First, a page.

Highly efficient photovoltaic energy conversion using surface acoustic waves in piezoelectric semiconductors
We present a theoretical proposal for a novel principle for photovoltaic energy conversion using surface acoustic waves (SAWs). A SAW produces periodic modulation of the electric potential in a piezoelectric semiconductor. The photoexcited electron and holes are separated to the maxima and minima of the SAW potential in a large volume occupied by the SAW. The moving SAW transports the electric charges in the ambipolar manner with the speed of sound to the collecting electrodes. The electrodes are made from two different materials that collect electrons and holes separately and generate the output dc current. Most steps of the proposed process have been already demonstrated experimentally in the literature. However, the application of SAW for photovoltaic energy generation has not been demonstrated. We present arguments why the active design using SAW should have much higher efficiency than the passive design of the existing photovoltaic devices and how to mitigate the energy necessary to generate and maintain SAW in the system.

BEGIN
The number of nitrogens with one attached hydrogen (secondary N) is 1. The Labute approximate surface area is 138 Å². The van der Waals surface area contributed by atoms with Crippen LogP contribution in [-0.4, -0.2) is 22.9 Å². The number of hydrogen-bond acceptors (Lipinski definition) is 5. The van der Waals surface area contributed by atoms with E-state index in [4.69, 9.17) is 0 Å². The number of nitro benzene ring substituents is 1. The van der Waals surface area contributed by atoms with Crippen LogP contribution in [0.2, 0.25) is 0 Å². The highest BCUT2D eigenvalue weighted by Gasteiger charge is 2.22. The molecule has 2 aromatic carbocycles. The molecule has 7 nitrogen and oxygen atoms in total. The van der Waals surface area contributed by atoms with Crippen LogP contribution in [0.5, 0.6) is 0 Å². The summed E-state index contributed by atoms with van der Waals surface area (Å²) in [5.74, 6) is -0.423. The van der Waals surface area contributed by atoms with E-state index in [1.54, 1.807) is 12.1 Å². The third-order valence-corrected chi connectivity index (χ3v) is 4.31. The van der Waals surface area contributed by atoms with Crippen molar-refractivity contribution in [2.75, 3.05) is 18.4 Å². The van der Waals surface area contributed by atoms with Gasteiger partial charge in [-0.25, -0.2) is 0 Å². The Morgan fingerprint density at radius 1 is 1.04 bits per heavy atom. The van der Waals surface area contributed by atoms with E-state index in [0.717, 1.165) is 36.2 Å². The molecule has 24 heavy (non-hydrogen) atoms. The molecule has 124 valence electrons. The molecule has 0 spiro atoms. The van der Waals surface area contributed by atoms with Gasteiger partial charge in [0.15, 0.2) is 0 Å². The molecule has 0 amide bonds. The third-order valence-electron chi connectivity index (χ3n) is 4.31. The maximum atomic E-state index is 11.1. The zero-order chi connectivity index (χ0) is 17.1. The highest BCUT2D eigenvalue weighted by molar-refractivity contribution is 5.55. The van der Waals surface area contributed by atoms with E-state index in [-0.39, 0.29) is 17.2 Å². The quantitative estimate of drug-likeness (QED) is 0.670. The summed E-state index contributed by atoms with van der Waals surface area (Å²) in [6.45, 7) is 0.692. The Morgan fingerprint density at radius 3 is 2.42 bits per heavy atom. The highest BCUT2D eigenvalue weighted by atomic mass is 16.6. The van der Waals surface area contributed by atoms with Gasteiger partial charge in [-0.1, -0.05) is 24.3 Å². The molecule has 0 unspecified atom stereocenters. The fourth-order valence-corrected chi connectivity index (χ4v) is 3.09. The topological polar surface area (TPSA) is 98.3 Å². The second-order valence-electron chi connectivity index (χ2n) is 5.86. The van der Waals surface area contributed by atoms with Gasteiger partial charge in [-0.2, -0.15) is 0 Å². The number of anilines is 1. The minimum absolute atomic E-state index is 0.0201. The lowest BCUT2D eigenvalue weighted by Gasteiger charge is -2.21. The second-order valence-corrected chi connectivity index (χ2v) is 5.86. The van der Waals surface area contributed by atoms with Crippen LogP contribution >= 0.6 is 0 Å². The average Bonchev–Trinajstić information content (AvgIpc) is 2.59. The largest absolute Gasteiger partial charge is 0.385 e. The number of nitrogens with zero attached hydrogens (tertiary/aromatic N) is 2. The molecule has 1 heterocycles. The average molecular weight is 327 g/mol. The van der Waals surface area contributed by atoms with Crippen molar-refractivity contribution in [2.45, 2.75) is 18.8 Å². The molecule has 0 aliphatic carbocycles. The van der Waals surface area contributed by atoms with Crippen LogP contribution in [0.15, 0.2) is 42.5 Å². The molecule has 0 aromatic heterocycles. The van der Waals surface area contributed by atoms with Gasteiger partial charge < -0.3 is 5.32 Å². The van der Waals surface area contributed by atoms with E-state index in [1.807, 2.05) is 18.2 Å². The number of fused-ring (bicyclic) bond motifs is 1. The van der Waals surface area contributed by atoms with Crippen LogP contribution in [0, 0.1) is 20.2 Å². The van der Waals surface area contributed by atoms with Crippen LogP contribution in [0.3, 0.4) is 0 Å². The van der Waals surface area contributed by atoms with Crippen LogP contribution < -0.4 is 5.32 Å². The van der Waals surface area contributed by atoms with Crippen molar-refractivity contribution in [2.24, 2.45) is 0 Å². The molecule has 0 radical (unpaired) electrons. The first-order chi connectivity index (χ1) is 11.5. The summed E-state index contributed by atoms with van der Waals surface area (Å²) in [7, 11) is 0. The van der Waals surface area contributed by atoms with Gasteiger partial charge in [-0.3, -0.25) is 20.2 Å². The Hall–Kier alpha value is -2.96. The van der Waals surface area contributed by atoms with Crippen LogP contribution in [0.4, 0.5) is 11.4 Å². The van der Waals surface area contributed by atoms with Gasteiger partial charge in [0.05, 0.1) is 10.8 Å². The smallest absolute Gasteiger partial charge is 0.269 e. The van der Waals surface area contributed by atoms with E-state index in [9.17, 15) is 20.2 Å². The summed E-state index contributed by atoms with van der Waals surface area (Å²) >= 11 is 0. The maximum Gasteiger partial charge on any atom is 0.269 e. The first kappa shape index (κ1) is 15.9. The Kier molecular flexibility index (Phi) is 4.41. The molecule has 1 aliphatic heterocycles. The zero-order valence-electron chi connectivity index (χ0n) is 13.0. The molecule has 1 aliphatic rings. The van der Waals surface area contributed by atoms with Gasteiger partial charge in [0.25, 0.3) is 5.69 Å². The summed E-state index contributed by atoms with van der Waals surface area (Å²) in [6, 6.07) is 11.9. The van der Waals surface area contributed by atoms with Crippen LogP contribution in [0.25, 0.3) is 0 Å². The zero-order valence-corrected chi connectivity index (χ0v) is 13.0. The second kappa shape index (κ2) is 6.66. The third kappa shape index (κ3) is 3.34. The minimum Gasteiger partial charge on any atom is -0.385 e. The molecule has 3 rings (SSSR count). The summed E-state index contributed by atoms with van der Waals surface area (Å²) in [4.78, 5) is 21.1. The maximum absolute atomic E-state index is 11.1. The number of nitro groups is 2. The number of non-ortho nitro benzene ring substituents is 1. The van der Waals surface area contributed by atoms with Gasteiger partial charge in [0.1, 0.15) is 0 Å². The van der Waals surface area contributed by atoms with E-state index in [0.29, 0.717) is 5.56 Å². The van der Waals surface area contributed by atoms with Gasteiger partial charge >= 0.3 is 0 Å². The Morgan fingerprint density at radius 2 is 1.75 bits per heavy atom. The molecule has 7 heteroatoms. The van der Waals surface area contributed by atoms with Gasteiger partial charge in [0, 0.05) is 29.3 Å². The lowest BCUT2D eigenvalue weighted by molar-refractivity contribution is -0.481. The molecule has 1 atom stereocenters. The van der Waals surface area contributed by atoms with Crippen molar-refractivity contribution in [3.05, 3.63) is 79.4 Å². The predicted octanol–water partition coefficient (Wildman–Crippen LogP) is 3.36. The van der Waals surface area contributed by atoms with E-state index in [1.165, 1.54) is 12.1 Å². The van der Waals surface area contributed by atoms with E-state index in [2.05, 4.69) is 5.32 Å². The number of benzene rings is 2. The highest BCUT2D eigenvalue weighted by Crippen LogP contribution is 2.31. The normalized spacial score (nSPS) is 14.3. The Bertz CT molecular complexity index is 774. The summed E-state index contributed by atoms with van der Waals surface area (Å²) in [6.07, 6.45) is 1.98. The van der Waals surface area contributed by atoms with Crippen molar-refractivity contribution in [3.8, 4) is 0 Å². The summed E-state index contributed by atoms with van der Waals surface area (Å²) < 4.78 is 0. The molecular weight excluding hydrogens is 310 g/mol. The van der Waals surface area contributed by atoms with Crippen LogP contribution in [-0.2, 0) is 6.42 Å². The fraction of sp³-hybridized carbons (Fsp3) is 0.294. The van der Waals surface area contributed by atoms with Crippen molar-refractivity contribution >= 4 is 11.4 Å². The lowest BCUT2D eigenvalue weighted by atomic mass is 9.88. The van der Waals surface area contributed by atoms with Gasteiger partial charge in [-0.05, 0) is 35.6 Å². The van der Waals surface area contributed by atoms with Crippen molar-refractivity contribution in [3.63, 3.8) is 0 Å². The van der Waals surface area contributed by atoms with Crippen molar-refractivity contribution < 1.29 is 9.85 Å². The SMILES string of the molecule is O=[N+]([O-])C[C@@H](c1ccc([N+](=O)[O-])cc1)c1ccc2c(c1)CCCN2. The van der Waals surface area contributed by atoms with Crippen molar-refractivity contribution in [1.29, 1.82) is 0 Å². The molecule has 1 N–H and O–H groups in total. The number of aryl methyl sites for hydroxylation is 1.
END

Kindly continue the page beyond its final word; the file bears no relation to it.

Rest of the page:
We propose to make multiple electrodes of the p and n type parallel to the direction of SAW propagation, as shown in the figure. These electrodes create transverse staggered electric field and can quickly collect electrons and holes, like unloading passengers off a train to multiple platforms.